There is keen interest amongst local authorities in how GOV.UK Verify could be used to help them deliver services more effectively, more efficiently, at lower cost, and in ways that improve the lives of their residents. This OIX Alpha project, which builds on the Discovery project that reported in February 2017, will look at what GOV.UK Verify can do for local authorities (LAs). But it will also look at what local authorities can do for GOV.UK Verify.
This blog, the first in a series, will give you an overview of the Alpha project. It will introduce you to the stakeholders, set out the project timescales, and give you a taster of the blogs to come. We plan to release a blog roughly every month through the life of the project.
The Discovery project demonstrated that data collected by LAs and Housing Associations (HAs) as part of social housing transactions has real value in establishing a customer’s identity. This is particularly significant as certain LA and HA customers fall into the “hard to reach” category as far as GOV.UK Verify is concerned. They may come from the lower socio-economic bands; they may not have a bank account or a credit reference score; they may not have a passport or a driving licence. In other words, they may not have enough of an online footprint to successfully register for a GOV.UK Verify account. LA and HA data, then, could help to hook these people into the digital economy, which is shown to deliver benefits all round, and help government achieve its aim of offering users a single digital identity throughout their lifetime.
The Discovery project also demonstrated that local data repositories – in this case Etive Digital Log Book, a form of personal data store – could be used as data aggregators to make the locally collected data available to GOV.UK Verify IdPs to use as an additional source of identity evidence. With the customer’s permission, of course.
Finally, the Discovery project suggested that LAs would find it useful if they could use GOV.UK Verify not just to access single services at a time, but also to access My Account functionality.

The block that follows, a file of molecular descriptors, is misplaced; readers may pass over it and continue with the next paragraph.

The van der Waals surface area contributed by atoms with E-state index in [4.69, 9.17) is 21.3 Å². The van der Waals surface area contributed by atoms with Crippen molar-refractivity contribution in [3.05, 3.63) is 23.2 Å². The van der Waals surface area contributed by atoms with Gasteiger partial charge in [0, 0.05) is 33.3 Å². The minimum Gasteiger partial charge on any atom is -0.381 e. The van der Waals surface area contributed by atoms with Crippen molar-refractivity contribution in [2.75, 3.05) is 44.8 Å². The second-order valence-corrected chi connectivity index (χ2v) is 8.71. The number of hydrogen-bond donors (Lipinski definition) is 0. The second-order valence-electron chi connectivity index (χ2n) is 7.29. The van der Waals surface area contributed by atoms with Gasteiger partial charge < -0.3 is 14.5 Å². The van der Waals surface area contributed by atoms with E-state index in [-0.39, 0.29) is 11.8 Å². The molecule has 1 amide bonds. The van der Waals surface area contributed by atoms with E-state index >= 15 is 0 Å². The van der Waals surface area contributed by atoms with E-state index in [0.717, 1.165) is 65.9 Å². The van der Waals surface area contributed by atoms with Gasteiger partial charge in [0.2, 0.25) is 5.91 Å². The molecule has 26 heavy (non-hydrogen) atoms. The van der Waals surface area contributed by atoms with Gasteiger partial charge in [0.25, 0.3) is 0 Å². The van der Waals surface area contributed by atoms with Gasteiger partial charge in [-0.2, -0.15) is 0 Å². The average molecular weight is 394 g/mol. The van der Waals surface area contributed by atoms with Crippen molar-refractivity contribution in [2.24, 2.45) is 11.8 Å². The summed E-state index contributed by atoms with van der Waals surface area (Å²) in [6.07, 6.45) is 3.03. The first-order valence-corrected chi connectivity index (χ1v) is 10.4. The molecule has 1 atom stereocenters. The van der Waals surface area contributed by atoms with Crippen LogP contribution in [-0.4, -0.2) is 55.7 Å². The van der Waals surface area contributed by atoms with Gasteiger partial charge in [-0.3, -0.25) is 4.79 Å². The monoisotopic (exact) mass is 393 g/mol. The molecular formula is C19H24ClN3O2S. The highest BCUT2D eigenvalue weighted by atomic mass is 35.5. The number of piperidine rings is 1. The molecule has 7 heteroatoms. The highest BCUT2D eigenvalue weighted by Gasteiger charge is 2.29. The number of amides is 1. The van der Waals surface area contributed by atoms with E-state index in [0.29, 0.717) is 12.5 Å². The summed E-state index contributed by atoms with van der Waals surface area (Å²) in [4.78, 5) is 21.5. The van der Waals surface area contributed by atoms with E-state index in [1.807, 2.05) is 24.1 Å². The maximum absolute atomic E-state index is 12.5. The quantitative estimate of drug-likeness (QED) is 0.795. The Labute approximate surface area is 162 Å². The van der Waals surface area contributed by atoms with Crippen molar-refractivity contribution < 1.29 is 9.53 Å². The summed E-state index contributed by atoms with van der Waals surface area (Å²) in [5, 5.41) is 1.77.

The Alpha project will build on the Discovery project in a number of ways.
The Business Case
DCLG has done some good work done on how GOV.UK Verify, when paired with attribute exchange to deliver real-time, online eligibility checks against authoritative data held by other organisations, could deliver significant savings to local authorities. We will build on that work by adding savings information relating to social housing transactions. But we will also take the business case in a different direction, looking at how a federated approach to online identity across London Boroughs, implemented alongside a portable personal data store, could reduce a local authority’s onboarding costs when a new resident moves into the borough. This is predicated on the idea that there is a lot of churn and movement across London Borough boundaries; at the moment every London Borough starts the identity proving process from scratch each time. Not only is this expensive, it is inconvenient for residents. If we can prove the business case for GOV.UK Verify in a local context, we can demonstrate why an LA or HA would take the time and trouble to help the hard to reach groups get themselves a Verify identity.
We will say more about the business case work in our January blog